A former Minnesota police officer charged with murdering an unarmed Australian woman in July will argue that he acted in self-defense when he fired the fatal shot from his police car, a newspaper report on Wednesday said.
Mohamed Noor, 32, who has been charged with third-degree murder and second-degree manslaughter in the fatal shooting of 40-year-old Justine Damond, will next appear in court on May 8, online court records showed.
Minnesota’s Star Tribune newspaper reported it obtained a court filing in the case made on Wednesday that said Noor intends to claim he used “reasonable force” when he shot Damond, a spiritual healer from Sydney, should the case go to trial.
The document was not available in online filings and a lawyer for Noor was not immediately available for comment.
In the July incident, Damond, who was living in Minneapolis, called 911 to report a possible sexual assault near her house. When a police vehicle pulled up in an alley behind her home, she approached the driver’s side and was then shot through the door, authorities said.
The shooting drew condemnation in Minnesota and Australia, where Prime Minister Malcolm Turnbull called it “inexplicable.” Then-Minneapolis police Chief Janeé Harteau resigned after city officials said procedures had been violated and Damond “didn’t have to die.”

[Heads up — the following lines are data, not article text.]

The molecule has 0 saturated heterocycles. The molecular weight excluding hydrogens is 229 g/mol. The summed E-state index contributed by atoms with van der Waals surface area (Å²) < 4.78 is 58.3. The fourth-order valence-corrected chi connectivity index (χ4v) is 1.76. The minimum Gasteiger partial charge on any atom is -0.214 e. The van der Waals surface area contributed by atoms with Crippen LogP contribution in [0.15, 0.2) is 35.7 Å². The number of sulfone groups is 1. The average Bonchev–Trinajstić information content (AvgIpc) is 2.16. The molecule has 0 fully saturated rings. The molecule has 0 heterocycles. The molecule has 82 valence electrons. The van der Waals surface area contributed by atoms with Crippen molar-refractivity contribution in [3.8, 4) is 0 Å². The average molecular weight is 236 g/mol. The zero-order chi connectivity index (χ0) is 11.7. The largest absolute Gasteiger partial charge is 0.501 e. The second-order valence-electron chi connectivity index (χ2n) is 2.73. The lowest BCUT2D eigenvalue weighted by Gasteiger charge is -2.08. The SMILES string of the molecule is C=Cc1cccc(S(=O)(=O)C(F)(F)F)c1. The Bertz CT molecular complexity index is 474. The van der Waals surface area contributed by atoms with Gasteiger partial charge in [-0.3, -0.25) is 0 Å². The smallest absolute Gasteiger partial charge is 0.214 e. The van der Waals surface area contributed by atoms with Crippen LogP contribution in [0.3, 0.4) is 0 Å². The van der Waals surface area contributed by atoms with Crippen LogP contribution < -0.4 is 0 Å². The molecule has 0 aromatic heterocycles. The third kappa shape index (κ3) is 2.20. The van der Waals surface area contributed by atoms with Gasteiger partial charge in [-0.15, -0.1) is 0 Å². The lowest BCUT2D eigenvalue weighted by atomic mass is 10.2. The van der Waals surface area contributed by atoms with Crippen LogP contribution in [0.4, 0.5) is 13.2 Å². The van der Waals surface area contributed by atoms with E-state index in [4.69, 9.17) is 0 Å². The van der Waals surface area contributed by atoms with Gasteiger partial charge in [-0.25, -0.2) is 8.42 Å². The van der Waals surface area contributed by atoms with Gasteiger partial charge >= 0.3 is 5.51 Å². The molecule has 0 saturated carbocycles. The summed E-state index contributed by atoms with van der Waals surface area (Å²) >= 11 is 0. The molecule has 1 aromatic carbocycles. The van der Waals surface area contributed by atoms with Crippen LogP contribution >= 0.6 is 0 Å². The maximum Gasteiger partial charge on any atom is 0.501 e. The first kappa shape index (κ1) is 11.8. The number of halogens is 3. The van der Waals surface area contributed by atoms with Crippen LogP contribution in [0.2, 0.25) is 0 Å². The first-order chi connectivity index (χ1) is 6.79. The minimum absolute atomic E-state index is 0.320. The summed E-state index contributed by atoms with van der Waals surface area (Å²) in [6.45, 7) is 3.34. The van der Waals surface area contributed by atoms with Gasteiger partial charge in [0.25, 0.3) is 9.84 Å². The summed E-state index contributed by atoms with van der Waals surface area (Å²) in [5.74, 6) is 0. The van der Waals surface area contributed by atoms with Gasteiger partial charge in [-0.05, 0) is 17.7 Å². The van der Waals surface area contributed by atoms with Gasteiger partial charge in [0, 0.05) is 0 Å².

The Star Tribune said she was in her pajamas when she approached the car.
“How can a woman out in the street in her pajamas seeking assistance be shot like that?” Turnbull said in the interview with Australia’s television Nine Network in July.
Matthew Harrity, the officer driving the police car from which Noor shot, said he was startled by a loud sound and both officers “got spooked” when Damond appeared out of nowhere, investigators said.
Noor fired through the open driver’s-side window, striking Damond in the abdomen, they said.
Noor appeared in court last month and was later released on a bond of $500,000. He was also ordered to surrender his passport and agreed to avoid possession of any firearms.
The penalty for third-degree murder is up to 25 years in prison and second-degree manslaughter carries a penalty of up to 10 years, according to a state website.
Damond, also known as Justine Ruszczyk, had taken the name of her fiance, Don Damond, ahead of their wedding planned for August 2017. She owned a meditation and life-coaching company, according to her personal website.
Reporting by Jon Herskovitz in Austin, Texas; Editing by Michael Perry